6.  We regret that the Government is failing at present to implement a stronger system for valuing land, and soil in particular, especially in the light of the clear and powerful recommendations of the Royal Commission on Environmental Pollution's 1995 report Sustainable Use of Soil. The Rural White Paper provides the opportunity to give a clear lead on this important issue. We believe that publication and implementation of a full national soil protection strategy should be an urgent priority for the Government which has an important role to play in minimising future flood risk.


  7.  Land management practices have a major impact on the hydrological cycle in river basins. Extensive ploughing of meadows, land drainage, field enlargement and other land management practices can all significantly increase flood risk. The ploughing of meadows in the Wye Valley in Herefordshire for potatoes, for example, has had a major impact. Since 1992 England has lost over 1,200 sq km of permanent grassland to more intensive land management or urban development.

  8.  The implications of changing farm practices for flood risk as well as other issues need to be properly assessed and integrated into other land use objectives. CPRE believes there is a need for closer integration between the land management objectives being established in Regional Rural Development Plans and Regional Planning Guidance and development plans. The wider impacts of shifting land management practices also need to be more fully addressed by the Regional Rural Development Plans and by MAFF. There is also a need to introduce effective requirements for Environmental Impact Assessment in relation to land use changes (as required by EU Directive 85/337/EEC); cross-compliance arrangements so that all farm support is used to achieve minimum environment standards; a further shift in farm support towards environmental and away from production objectives; and an extension of planning controls to major and irreversible land use changes, such as the ploughing of ancient meadows.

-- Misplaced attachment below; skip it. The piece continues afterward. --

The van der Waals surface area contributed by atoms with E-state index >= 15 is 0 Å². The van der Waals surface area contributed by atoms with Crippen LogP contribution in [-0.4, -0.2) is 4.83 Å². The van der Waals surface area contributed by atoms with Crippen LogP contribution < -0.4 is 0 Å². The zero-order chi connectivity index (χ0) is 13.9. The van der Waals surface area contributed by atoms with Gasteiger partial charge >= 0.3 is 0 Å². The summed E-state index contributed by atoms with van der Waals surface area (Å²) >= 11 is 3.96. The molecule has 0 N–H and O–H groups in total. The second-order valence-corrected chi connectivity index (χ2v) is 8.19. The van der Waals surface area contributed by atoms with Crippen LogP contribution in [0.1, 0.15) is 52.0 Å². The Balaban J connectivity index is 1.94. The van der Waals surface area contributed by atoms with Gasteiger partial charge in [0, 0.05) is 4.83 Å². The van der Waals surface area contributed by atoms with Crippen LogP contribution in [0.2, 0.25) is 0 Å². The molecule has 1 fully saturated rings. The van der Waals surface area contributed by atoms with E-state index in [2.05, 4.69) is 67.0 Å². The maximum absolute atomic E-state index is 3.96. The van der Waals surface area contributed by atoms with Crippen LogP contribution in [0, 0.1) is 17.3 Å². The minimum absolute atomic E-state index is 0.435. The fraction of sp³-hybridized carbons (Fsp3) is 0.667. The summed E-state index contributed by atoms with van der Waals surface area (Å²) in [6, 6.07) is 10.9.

9.  The Government's Sustainable Construction Strategy, Building a Better Quality of Life and the environmental dimension to the Movement for Innovation (M41) offer vehicles for promoting sustainable drainage techniques more widely in the industry. CPRE believes it should be priority for Government, working with the construction industry and local planning authorities, to ensure that good practice in sustainable urban drainage schemes (SUDS) becomes the norm as quickly as possible.


  10.  We believe the current flooding is further evidence of the wisdom of the Government's emphasis on urban renaissance, in combination with sustainable construction and drainage practices. This avoids further development of floodplains and the accelerated run off which results from urbanising rural land. Sustainable urban extensions are identified in PPG 3 as the next most acceptable option for accommodating development after re-use of urban land and buildings. They offer important opportunities to demonstrate leading-edge techniques in, for example, grey water re-use and drainage control through permeable surfaces which should be maximised with the objective of reducing flood risk in mind.


November 2000